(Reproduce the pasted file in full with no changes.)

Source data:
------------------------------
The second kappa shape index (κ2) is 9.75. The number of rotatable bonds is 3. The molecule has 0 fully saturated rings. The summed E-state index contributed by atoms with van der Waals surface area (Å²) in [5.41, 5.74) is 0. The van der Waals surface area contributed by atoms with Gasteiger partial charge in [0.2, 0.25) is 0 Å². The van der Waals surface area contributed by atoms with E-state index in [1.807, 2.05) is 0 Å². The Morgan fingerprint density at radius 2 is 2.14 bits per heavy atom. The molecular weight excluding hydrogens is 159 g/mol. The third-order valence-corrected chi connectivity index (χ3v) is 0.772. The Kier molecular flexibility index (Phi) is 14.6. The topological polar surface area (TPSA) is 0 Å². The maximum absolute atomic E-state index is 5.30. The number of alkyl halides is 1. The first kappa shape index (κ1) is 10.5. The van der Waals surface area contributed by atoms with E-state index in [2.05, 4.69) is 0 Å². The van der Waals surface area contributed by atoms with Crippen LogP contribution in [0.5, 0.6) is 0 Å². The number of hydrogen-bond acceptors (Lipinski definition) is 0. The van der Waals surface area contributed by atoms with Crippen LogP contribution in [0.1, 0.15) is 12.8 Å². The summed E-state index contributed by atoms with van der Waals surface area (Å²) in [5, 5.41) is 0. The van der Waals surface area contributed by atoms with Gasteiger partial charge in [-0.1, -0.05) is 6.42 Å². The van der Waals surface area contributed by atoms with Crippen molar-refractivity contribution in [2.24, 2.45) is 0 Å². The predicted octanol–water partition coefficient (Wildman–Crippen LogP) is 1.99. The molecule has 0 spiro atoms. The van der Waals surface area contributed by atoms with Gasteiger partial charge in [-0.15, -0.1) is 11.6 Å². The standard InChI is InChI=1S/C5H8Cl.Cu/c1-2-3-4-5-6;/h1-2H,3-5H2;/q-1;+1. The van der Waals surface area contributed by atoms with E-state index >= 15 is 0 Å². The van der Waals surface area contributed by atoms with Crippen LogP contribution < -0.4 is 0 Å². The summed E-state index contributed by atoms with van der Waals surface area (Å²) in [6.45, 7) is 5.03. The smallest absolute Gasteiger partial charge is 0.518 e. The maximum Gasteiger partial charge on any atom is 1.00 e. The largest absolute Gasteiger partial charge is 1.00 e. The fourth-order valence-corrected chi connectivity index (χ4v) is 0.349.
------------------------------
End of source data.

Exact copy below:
The second kappa shape index (κ2) is 9.75. The number of rotatable bonds is 3. The molecule has 0 fully saturated rings. The summed E-state index contributed by atoms with van der Waals surface area (Å²) in [5.41, 5.74) is 0. The van der Waals surface area contributed by atoms with Gasteiger partial charge in [0.2, 0.25) is 0 Å². The van der Waals surface area contributed by atoms with E-state index in [1.807, 2.05) is 0 Å². The Morgan fingerprint density at radius 2 is 2.14 bits per heavy atom. The molecular weight excluding hydrogens is 159 g/mol. The third-order valence-corrected chi connectivity index (χ3v) is 0.772. The Kier molecular flexibility index (Phi) is 14.6. The topological polar surface area (TPSA) is 0 Å². The maximum absolute atomic E-state index is 5.30. The number of alkyl halides is 1. The first kappa shape index (κ1) is 10.5. The van der Waals surface area contributed by atoms with E-state index in [2.05, 4.69) is 0 Å². The van der Waals surface area contributed by atoms with Crippen LogP contribution in [0.5, 0.6) is 0 Å². The number of hydrogen-bond acceptors (Lipinski definition) is 0. The van der Waals surface area contributed by atoms with Crippen LogP contribution in [0.1, 0.15) is 12.8 Å². The summed E-state index contributed by atoms with van der Waals surface area (Å²) in [5, 5.41) is 0. The van der Waals surface area contributed by atoms with Gasteiger partial charge in [-0.1, -0.05) is 6.42 Å². The van der Waals surface area contributed by atoms with Crippen molar-refractivity contribution in [2.24, 2.45) is 0 Å². The predicted octanol–water partition coefficient (Wildman–Crippen LogP) is 1.99. The molecule has 0 spiro atoms. The van der Waals surface area contributed by atoms with Gasteiger partial charge in [-0.15, -0.1) is 11.6 Å². The standard InChI is InChI=1S/C5H8Cl.Cu/c1-2-3-4-5-6;/h1-2H,3-5H2;/q-1;+1. The van der Waals surface area contributed by atoms with E-state index >= 15 is 0 Å². The van der Waals surface area contributed by atoms with Crippen LogP contribution < -0.4 is 0 Å². The summed E-state index contributed by atoms with van der Waals surface area (Å²) in [6.45, 7) is 5.03. The smallest absolute Gasteiger partial charge is 0.518 e. The maximum Gasteiger partial charge on any atom is 1.00 e. The largest absolute Gasteiger partial charge is 1.00 e. The fourth-order valence-corrected chi connectivity index (χ4v) is 0.349.